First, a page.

‘False balcony’ is another name for a Juliet balcony or balconet. Despite their many names, these features are actually relatively simple. Unlike a full balcony which projects out from the structure, false balconies have no flooring deck and are just a railing which sit across the outer face of a window.
Why install a false balcony?
The idea of a balcony you cannot actually step out onto may not seem to make much sense at first, however, these features do serve some useful purposes.
The first is aesthetic. False balconies can add decorative charm and interest to the outer appearance of both new and existing buildings, providing the illusion of full balconies to passers-by. In some cases, these features can be installed without planning permission (it is always worth confirming this with your local planning officer in the first instance as they may still require you to apply) making it a cheaper and lower effort alternative to a full balcony.
Another advantage of these features is the option to have full sized opening windows or patio doors on an upstairs room. When these are open, the balcony railing provides a barrier ensuring you and your family are safe from the risk of falls. In the summer months this can help to provide ventilation for your room, cooling your home down more quickly in the evening. Alternatively during the darker winter months it can help you to maximise the amount of natural light within the room, potentially reducing the amount of time you need to keep electric lights on and providing you with an added boost of vitamin D.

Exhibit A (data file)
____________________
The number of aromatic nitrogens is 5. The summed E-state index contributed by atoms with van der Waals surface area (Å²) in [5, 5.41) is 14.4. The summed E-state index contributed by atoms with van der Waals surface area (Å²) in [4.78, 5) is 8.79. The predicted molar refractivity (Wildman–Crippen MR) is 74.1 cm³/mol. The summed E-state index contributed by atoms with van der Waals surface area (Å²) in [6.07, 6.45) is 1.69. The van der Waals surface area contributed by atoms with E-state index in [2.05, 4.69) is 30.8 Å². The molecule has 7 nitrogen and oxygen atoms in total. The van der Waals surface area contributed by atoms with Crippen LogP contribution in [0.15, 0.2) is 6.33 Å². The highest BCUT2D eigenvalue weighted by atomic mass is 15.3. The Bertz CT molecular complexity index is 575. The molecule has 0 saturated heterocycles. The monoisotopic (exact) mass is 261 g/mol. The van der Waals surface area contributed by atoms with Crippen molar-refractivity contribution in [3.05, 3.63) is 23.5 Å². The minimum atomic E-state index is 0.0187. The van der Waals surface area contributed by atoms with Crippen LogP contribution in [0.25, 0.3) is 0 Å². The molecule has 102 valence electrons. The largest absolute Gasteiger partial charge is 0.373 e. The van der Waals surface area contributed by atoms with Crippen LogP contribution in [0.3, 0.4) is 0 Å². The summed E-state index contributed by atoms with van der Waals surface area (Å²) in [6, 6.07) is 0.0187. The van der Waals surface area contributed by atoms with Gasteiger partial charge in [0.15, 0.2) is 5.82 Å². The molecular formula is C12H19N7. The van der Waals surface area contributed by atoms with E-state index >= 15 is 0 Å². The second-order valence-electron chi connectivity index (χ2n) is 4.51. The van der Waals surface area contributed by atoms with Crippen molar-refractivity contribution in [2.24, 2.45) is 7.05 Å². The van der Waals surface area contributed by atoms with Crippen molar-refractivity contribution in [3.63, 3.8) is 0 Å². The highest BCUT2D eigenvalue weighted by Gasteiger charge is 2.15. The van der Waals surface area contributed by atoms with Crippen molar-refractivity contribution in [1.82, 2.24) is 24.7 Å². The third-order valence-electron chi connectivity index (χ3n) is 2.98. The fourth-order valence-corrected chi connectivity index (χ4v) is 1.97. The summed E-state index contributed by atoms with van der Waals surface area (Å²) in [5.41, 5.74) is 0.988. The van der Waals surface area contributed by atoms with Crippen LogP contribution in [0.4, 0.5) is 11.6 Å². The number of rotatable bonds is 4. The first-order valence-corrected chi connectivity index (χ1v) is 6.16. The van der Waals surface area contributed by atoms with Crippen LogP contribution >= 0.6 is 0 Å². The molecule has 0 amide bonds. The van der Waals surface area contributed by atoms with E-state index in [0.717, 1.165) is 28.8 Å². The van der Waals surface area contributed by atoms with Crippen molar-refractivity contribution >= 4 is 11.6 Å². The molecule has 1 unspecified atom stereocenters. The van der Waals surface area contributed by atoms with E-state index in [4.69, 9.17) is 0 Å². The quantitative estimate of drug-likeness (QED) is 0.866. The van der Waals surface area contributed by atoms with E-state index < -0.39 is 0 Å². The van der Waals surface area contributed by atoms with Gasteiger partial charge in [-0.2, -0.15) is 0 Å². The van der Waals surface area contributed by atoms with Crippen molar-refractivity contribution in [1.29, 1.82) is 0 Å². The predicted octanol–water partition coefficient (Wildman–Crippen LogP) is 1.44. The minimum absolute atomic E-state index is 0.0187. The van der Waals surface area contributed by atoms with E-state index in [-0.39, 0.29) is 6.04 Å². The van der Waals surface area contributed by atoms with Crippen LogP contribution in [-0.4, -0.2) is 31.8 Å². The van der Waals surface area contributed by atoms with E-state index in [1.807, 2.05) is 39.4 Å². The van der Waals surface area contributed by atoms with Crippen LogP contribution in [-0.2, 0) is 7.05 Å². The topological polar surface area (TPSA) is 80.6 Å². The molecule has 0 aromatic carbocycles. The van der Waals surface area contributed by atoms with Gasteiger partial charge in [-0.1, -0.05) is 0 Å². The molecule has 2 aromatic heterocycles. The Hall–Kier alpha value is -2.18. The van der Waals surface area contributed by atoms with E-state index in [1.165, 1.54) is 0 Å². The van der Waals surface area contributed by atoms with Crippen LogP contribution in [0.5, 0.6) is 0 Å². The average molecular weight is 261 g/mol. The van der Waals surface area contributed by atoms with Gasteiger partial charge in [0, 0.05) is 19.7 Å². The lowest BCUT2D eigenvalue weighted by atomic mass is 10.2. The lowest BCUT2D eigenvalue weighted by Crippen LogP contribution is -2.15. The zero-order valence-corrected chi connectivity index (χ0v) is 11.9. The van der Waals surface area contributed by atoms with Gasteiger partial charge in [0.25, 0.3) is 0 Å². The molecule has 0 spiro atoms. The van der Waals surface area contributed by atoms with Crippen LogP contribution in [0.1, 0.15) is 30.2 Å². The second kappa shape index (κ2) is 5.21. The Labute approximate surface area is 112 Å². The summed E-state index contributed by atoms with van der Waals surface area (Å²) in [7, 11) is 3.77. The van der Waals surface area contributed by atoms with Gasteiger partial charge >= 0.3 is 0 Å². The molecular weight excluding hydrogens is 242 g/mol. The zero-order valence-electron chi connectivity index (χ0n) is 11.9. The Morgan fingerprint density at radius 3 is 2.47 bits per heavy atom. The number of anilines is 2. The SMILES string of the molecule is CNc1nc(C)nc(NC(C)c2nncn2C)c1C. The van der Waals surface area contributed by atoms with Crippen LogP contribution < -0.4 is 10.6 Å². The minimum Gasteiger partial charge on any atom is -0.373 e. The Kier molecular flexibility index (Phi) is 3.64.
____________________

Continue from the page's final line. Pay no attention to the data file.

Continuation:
As with all of our balcony ranges, we can offer false balconies in a wide range of designs, from simple designs with plain spindles, to more decorative Victorian or Edwardian patterns. Many of the cast iron and cast aluminium balusters can be used as part of a false balcony with the addition of top and bottom railing for support.
In addition to the standard flat profile spindles, we also offer a variety of bowed balusters, adding depth to the balconies’ appearances.
What are the safety requirements for false balconies?
Here in the UK, there are a few design requirements for Juliet balconies which are covered within the Building Regulations. The balconies’ railings must be at least 1100 mm taller than the inner floor height and have no gaps large enough to allow a 100 mm sphere to pass through. In addition, they should be designed to prevent children from easily climbing them (in practice this means it is best to avoid horizontal rails.
When is it worth opting for a full balcony?
Juliet balconies offer a compact, cheap and relatively straightforward option for some homeowners, however, it is always worth carefully considering whether they meet all of your needs or whether you might be better off opting for a full balcony.
Whilst full balconies will almost always require owners to seek full planning permission, the extra space can be invaluable, particularly if you live in a major city, with research showing they can add as much as 25% to the value of a home in some of the most desirable areas of London and an average of 12% for many other homes.
Full balconies are a great place to sit out and relax and they are also a worthwhile investment if you are planning to stay in your home over the long-term – providing an outdoor space which is low maintenance and can be easily accessed from the bedroom ensuring you can always get some outside air.
We offer balconies in a wide range of designs and patterns to suit your particular needs and can even incorporate a staircase allowing you to directly access the garden from the balcony or to provide access to a self-contained first floor flat.
Take a look at our gallery and then send a quote request and we’ll get to work creating a beautiful false or full balcony for your property.